Extension and Ag Research News


| Share

Horses Need Dental Care, Too

Horses, like humans, need regular dental care.

Proper dental care is important to maintain optimal horse health.

Although some horses with dental problems show obvious signs of discomfort, many horses show no noticeable signs, cautions Carrie Hammer, NDSU assistant professor in Equine Studies and NDSU Extension Service equine specialist.

“Usually, by the time the average horse owner notices signs of a dental problem, the abnormalities are quite severe,” Hammer says. “When left untreated, dental problems can develop into significant health issues that can be difficult to remedy.”

According to the American Association of Equine Practitioners (AAEP), the following signs may suggest a dental problem and warrant a veterinary examination:

  • Loss of feed from the mouth while eating or difficulty chewing
  • Loss of body weight or difficulty maintaining body weight
  • Large or undigested feed particles in manure
  • Head tilting or tossing, fighting the bit or resistance to bridling
  • Poor riding performance, such as failing to turn, stop or properly give to the bit
  • Foul odor from mouth or nostrils
  • Nasal discharge or swelling of the face, jaw or gum tissue

The AAEP recommends yearly dental examinations for all mature horses and twice yearly exams for horses 2 to 5 years of age. Young horses shed and replace baby teeth until age 5 and are at an increased risk for developing dental abnormalities during that time. Senior horses (those 20 years and older) also are at an increased risk for developing dental disorders due to advancing age and may require more frequent examinations.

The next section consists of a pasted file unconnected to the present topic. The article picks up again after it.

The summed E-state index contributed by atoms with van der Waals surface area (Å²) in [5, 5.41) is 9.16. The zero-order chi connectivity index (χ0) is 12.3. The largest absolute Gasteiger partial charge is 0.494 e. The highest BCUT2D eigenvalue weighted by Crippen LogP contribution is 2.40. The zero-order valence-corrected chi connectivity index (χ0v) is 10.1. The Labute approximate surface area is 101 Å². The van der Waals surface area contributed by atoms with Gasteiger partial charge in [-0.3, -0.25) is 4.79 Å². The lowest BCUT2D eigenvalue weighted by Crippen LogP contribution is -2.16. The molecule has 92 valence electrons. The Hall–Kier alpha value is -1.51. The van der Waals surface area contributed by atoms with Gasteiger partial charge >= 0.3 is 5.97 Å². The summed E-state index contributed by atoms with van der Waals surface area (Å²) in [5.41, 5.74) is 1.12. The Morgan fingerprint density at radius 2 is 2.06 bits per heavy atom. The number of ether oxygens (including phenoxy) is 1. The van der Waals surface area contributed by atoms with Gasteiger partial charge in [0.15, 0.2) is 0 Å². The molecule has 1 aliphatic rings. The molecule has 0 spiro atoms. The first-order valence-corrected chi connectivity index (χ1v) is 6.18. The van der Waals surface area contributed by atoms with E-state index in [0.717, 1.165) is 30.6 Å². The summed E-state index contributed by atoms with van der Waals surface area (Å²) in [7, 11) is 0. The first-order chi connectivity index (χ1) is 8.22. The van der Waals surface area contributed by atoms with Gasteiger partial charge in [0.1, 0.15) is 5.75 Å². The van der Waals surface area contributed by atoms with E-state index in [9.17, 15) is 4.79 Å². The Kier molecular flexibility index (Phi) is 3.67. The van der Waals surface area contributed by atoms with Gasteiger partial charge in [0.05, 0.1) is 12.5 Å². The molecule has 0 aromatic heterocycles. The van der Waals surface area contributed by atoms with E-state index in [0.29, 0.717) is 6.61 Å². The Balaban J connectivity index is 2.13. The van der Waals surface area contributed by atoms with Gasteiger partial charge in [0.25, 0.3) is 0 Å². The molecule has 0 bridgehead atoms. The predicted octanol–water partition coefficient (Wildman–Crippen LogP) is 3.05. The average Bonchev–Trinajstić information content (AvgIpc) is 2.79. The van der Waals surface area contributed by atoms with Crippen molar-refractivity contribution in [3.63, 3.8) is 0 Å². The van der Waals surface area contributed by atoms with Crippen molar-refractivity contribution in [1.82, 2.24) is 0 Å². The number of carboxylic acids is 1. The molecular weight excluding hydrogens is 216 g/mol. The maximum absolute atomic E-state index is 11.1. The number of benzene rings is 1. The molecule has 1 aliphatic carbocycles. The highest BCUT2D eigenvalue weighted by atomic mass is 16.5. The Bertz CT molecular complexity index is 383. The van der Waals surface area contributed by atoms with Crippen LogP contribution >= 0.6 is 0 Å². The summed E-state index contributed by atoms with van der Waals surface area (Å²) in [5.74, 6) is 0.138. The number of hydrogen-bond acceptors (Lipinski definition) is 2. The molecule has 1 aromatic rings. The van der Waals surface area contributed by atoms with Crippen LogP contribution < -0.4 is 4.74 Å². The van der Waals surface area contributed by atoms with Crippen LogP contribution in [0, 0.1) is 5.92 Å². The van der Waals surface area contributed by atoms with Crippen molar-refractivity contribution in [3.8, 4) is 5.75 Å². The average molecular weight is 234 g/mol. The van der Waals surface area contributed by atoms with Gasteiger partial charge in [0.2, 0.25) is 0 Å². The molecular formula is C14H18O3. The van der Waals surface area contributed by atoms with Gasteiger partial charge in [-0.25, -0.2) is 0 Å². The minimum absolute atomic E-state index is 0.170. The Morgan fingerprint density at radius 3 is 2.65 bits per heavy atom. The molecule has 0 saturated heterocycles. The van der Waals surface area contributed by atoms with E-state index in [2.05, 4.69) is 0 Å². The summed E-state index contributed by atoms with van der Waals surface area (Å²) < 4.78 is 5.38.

The knowledge about equine dentistry has increased enormously during the past years. Traditionally, routine maintenance of a horse’s mouth has been referred to as “floating,” or filing down the sharp enamel points from the teeth. Now veterinarians recognize that many dental conditions require more extensive methods than simply filing sharp points. Veterinarians now perform occlusal equilibrium, a process of smoothing sharp points, correcting how the upper and lower teeth meet, and correcting any other dental abnormalities.

“Scheduling an annual dental exam is one of the easiest things a horse owner can do to ensure quality health care for their horse,” Hammer says. “A dental exam may seem like an unnecessary cost to some; however, the cost of treating health issues resulting from unresolved dental abnormalities is huge in comparison.”

More information about proper dental care is available from your veterinarian and the AAEP Web site: http://www.aaep.org/dentistry_campaign.htm.

NDSU Agriculture Communication

Source:Carrie Hammer, (701) 231-5682, carrie.hammer@ndsu.edu
Editor:Ellen Crawford, (701) 231-5391, ellen.crawford@ndsu.edu
Creative Commons License
Feel free to use and share this content, but please do so under the conditions of our Creative Commons license and our Rules for Use. Thanks.